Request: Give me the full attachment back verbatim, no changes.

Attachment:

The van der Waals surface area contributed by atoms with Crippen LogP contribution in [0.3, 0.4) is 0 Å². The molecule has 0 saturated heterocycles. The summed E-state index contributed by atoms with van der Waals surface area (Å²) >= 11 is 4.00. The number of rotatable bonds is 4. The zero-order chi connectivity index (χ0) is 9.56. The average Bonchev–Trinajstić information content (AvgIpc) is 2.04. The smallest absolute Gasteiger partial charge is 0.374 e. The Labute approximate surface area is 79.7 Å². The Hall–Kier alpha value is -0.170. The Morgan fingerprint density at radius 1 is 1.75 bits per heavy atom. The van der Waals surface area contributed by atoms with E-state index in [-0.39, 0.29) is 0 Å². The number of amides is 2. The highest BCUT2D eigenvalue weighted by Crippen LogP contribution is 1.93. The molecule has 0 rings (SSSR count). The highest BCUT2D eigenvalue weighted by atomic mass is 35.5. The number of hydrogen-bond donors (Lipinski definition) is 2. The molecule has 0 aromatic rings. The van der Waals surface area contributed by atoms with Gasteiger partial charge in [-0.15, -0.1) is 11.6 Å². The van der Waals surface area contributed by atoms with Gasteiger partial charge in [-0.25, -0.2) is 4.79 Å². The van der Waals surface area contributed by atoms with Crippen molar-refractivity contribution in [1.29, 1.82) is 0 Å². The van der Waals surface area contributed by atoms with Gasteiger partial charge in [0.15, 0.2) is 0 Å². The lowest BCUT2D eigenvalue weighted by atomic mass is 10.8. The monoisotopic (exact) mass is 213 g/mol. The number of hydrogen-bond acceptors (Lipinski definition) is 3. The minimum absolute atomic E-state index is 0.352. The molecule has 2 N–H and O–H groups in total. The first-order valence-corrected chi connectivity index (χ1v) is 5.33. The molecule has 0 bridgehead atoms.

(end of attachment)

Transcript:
The van der Waals surface area contributed by atoms with Crippen LogP contribution in [0.3, 0.4) is 0 Å². The molecule has 0 saturated heterocycles. The summed E-state index contributed by atoms with van der Waals surface area (Å²) >= 11 is 4.00. The number of rotatable bonds is 4. The zero-order chi connectivity index (χ0) is 9.56. The average Bonchev–Trinajstić information content (AvgIpc) is 2.04. The smallest absolute Gasteiger partial charge is 0.374 e. The Labute approximate surface area is 79.7 Å². The Hall–Kier alpha value is -0.170. The Morgan fingerprint density at radius 1 is 1.75 bits per heavy atom. The van der Waals surface area contributed by atoms with E-state index in [-0.39, 0.29) is 0 Å². The number of amides is 2. The highest BCUT2D eigenvalue weighted by Crippen LogP contribution is 1.93. The molecule has 0 rings (SSSR count). The highest BCUT2D eigenvalue weighted by atomic mass is 35.5. The number of hydrogen-bond donors (Lipinski definition) is 2. The molecule has 0 aromatic rings. The van der Waals surface area contributed by atoms with Gasteiger partial charge in [-0.15, -0.1) is 11.6 Å². The van der Waals surface area contributed by atoms with Gasteiger partial charge in [-0.25, -0.2) is 4.79 Å². The van der Waals surface area contributed by atoms with Crippen molar-refractivity contribution in [1.29, 1.82) is 0 Å². The van der Waals surface area contributed by atoms with Gasteiger partial charge in [0.15, 0.2) is 0 Å². The lowest BCUT2D eigenvalue weighted by atomic mass is 10.8. The monoisotopic (exact) mass is 213 g/mol. The number of hydrogen-bond acceptors (Lipinski definition) is 3. The minimum absolute atomic E-state index is 0.352. The molecule has 2 N–H and O–H groups in total. The first-order valence-corrected chi connectivity index (χ1v) is 5.33. The molecule has 0 bridgehead atoms.